Isabel Darcy, an associate professor at the University of Iowa, arrived at the IMA in September 2011 to begin her New Directions Professorship.
"The IMA really is a great place to be. It offers a highly supportive environment, and it's the perfect place to get all of your work done. It's also a great place to meet a lot of other people who are interested in the annual theme," Darcy said.
Darcy, whose current research has been focused on studying the shape of DNA bound by proteins, decided to come to the IMA to spend a year as a New Directions professor because the 2011–2012 annual theme, Mathematics of Information, was a way to expand the research she was doing and explore new applications in her current field of research. She said while there will be some overlap in the mathematics, what she hopes to learn about are the new applications. Moreover, she would like to be able to graphically model a distance table she created that shows the distance between knots based on the minimum number of crossing changes.
"This table tells you the minimum number of times mathematically this protein would need to act to covert one knot type to another knot type," she explained.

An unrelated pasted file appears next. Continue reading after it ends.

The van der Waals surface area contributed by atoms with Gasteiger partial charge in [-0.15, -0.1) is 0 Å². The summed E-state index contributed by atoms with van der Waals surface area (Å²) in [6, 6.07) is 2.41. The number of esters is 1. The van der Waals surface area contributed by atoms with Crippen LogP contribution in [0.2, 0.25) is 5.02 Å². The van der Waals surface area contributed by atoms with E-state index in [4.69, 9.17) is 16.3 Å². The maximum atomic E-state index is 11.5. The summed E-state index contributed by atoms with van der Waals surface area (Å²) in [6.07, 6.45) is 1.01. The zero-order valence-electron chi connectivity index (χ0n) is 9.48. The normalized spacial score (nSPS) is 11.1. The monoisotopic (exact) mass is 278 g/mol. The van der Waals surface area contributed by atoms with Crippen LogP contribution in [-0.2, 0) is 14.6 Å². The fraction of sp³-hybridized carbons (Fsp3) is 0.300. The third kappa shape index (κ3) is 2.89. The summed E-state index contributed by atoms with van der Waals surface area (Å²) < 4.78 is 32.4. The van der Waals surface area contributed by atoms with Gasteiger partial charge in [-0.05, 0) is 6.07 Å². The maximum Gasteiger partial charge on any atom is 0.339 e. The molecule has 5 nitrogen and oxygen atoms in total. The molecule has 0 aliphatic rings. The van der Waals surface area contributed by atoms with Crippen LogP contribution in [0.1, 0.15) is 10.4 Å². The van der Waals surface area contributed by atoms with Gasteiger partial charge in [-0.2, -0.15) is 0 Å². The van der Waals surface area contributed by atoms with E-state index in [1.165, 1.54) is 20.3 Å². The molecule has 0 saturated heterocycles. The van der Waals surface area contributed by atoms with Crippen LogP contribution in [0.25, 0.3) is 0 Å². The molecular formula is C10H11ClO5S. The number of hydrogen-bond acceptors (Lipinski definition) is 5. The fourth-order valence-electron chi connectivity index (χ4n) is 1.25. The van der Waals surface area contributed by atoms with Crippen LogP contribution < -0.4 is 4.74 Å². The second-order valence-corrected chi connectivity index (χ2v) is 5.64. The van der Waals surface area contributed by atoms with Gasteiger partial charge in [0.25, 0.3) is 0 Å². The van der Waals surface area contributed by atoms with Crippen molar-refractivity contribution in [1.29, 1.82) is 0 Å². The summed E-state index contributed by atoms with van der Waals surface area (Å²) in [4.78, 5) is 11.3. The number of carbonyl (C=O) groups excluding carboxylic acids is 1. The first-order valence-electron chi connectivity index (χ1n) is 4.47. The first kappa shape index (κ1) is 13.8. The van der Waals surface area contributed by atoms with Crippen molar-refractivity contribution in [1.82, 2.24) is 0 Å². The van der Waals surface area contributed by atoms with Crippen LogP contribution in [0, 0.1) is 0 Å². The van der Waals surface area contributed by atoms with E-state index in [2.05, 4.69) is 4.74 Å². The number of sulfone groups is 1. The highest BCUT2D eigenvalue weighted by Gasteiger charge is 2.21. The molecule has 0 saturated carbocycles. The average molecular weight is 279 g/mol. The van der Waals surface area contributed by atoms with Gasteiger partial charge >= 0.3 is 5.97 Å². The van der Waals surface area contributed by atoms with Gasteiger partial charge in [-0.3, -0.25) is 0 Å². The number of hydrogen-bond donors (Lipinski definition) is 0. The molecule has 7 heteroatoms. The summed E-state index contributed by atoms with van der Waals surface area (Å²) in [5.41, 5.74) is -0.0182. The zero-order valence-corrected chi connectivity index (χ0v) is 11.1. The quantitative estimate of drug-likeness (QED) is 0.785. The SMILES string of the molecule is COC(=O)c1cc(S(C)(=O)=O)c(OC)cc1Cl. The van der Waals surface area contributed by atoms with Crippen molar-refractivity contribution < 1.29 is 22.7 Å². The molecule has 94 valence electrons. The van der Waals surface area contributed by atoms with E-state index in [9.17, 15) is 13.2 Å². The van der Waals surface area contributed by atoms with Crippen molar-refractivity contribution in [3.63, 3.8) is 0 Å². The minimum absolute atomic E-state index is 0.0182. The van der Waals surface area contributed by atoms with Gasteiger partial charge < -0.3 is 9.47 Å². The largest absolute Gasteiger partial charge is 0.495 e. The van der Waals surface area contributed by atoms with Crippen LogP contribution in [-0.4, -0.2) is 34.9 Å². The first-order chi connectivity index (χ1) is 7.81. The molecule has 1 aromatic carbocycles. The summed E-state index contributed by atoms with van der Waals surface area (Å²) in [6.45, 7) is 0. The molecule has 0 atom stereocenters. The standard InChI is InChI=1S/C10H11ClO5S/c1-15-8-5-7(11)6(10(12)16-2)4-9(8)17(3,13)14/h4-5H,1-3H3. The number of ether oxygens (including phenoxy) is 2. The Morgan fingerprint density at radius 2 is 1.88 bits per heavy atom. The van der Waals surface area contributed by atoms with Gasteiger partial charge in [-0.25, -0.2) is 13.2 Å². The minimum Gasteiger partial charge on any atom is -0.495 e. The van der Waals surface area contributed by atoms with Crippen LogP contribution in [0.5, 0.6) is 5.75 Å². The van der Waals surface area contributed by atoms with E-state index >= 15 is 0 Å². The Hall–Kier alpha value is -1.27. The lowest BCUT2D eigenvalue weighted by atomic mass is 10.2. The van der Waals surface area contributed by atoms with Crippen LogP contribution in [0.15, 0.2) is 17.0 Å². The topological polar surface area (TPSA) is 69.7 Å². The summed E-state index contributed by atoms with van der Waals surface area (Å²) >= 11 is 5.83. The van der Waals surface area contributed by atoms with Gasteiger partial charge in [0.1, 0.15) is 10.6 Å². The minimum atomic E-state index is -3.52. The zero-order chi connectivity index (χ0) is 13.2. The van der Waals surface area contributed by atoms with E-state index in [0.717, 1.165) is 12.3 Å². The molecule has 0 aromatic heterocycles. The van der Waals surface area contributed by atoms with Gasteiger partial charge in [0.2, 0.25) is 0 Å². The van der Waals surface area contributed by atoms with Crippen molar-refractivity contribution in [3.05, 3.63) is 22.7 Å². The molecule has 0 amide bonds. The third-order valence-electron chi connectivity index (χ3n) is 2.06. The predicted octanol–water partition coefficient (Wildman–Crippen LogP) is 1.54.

This data can be visualized as a graph, and according to Darcy, she's never actually studied the properties of this graph.
"This work relates to my old research, but it would be quite a different view of looking at this graph. While I am here, I would like to study this graph and learn new properties that would give some additional use to the DNA topology community," she said.
For her, the IMA's New Directions program was ideal because it allowed her to spend an entire year exploring a new area.
"You really need to spend the whole year at the IMA to immerse yourself in the research. The supplemental sabbatical support is definitely beneficial so that you can do that," she said.
"Another great benefit is that you can bring your graduate students. That's frequently a concern for those who are mid-career," she added.
In addition, the professorships offer established mathematicians—typically mid-career tenured faculty at U.S. universities—an extraordinary opportunity to branch into new directions and increase the impact of their research by spending an academic year immersed in the IMA’s thematic program. Generally, participants learn new mathematics and applications, connect their research with important problems, and establish new contacts and collaborations. Wenbo Li, University of Delaware, also joined the IMA in 2011 as a New Directions professor.